However, King and committee member Louise Sellars have proved their fundraising credentials on numerous occasions, and at one point in circumstances which were so poignant they highlighted that a football club, no matter whether professional or amateur, should be about so much more than what happens on the pitch.

In February the club managed to raise almost £1,000 for the British Heart Foundation with an event which included the coaches taking part in a sponsored leg wax, in addition to a horse racing competition, tombola and performances from singers Dan Jacobs and Shirley Scott. Sellars triumphantly concluded that the day was a “great success”.

Such a charity was chosen as it was a year after club chairman, and Simone King’s husband, Brian, had remarkably cheated death. Having suffered a cardiac arrest while at work, his heart actually stopped beating for 40 minutes, until paramedics revived him and he underwent a life-saving double heart bypass in hospital.

As well as coaching the under-14 side, Brian now pertinently runs a walking football team at the club. With no running allowed, not even a gentle jog, the sport is rapidly becoming increasingly popular among the elderly as a form of exercise, whilst it also allows the participants to roll back the years and play a sport which may otherwise have been too physically intense.

With the club thriving off the pitch, attention has now been able to be turned towards the happenings on it. Not helped by the changes to the manager, the team has understandably started slow as the players gradually get used to competing in Division One of the Castleford and District Sunday League.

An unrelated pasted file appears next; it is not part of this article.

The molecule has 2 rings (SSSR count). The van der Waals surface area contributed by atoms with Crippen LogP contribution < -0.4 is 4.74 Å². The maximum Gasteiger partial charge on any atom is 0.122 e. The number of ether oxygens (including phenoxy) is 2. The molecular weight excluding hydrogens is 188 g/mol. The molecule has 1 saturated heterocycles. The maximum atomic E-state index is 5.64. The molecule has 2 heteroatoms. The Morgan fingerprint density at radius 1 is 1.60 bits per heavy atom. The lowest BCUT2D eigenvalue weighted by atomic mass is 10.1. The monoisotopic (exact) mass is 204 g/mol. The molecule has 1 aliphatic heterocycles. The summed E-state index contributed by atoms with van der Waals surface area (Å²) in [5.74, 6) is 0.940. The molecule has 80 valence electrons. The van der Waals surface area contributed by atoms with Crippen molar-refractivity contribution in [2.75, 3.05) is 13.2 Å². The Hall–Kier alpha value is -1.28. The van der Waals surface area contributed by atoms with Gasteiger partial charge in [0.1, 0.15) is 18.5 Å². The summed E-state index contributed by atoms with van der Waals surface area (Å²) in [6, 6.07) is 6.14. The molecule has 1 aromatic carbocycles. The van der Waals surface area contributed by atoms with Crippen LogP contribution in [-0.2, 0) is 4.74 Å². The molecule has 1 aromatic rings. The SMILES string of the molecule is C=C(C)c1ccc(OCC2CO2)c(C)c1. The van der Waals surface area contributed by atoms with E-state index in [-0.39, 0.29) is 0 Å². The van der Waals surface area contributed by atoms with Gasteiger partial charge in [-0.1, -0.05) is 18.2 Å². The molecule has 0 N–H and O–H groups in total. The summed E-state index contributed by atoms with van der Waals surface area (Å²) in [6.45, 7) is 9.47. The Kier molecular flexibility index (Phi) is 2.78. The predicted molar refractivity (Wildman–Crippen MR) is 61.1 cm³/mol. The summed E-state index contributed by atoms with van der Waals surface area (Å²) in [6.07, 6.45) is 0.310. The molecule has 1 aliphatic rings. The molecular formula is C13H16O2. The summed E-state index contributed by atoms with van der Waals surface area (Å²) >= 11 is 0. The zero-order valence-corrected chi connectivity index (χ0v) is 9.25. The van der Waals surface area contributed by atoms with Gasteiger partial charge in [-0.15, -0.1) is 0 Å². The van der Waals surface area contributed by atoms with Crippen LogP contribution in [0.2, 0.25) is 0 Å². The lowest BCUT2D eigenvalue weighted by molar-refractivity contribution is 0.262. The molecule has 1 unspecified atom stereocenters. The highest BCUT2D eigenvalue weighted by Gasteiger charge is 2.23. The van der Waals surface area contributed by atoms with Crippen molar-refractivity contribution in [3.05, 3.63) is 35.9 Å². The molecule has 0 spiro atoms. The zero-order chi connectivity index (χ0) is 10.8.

Playing their home matches at the Townville Recreation and Sports club, on Poplar Avenue in Castleford, the Allstars are still searching for their maiden points of the season.

It is plain for all to see where Clark’s first priority will be – the side have conceded 70 goals in six matches this campaign, although this statistic has been somewhat skewed by a 19-0 defeat to White Swan FC in 
only their second competitive match.

Meanwhile there are promising signs going forward, where they have a healthy return of eight goals from the six games.

Furthermore, more players are now joining, meaning Clark, who scored in a defeat at George V AFC, should be able to field a full starting eleven without have to select himself.

Simone King refuses to be downbeat and is adamant the club have plenty cause for optimism.

“The team is now in the early stages of getting a settled squad,” she adds.

“Going forward our aim is to build a successful team but everyone knows this doesn’t happen overnight.

“This season will be a huge learning curve so we are ready for next season.

“Our junior side already has charter standard status and we are now working to get the adult side charter standard.

“Then as a club we can go for community charter standard status.

“We are a rapidly growing club with eight junior sides and now our open age side, which seems to be attracting an ever-growing number of players, so much so that we are considering having a reserves team that play on Saturdays.

“The lads are a fantastic set of local lads, many of whom have never played in open age before so they are a new, young, inexperienced squad playing in a league against experienced sides.”

“But they are determined and dedicated to the cause and are working really hard to make the team a success.”